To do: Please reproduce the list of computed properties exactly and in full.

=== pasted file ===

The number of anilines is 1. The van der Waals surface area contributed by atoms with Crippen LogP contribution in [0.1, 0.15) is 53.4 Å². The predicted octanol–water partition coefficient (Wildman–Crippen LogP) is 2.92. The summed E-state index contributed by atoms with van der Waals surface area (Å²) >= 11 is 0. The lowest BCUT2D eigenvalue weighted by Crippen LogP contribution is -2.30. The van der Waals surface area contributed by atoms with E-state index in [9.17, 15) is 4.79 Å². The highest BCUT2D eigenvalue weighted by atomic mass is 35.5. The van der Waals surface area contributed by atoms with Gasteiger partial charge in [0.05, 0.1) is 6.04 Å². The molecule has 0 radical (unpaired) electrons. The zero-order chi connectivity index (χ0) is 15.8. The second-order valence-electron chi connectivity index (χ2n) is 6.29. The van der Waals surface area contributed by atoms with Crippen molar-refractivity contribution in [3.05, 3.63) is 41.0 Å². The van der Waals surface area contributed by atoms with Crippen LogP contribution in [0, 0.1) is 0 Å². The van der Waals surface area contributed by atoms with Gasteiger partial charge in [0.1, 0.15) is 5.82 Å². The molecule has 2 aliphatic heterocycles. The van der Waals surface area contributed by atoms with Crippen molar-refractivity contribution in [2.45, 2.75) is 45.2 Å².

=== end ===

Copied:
The number of anilines is 1. The van der Waals surface area contributed by atoms with Crippen LogP contribution in [0.1, 0.15) is 53.4 Å². The predicted octanol–water partition coefficient (Wildman–Crippen LogP) is 2.92. The summed E-state index contributed by atoms with van der Waals surface area (Å²) >= 11 is 0. The lowest BCUT2D eigenvalue weighted by Crippen LogP contribution is -2.30. The van der Waals surface area contributed by atoms with E-state index in [9.17, 15) is 4.79 Å². The highest BCUT2D eigenvalue weighted by atomic mass is 35.5. The van der Waals surface area contributed by atoms with Gasteiger partial charge in [0.05, 0.1) is 6.04 Å². The molecule has 0 radical (unpaired) electrons. The zero-order chi connectivity index (χ0) is 15.8. The second-order valence-electron chi connectivity index (χ2n) is 6.29. The van der Waals surface area contributed by atoms with Crippen molar-refractivity contribution in [3.05, 3.63) is 41.0 Å². The van der Waals surface area contributed by atoms with Crippen LogP contribution in [0, 0.1) is 0 Å². The van der Waals surface area contributed by atoms with Gasteiger partial charge in [0.1, 0.15) is 5.82 Å². The molecule has 2 aliphatic heterocycles. The van der Waals surface area contributed by atoms with Crippen molar-refractivity contribution in [2.45, 2.75) is 45.2 Å².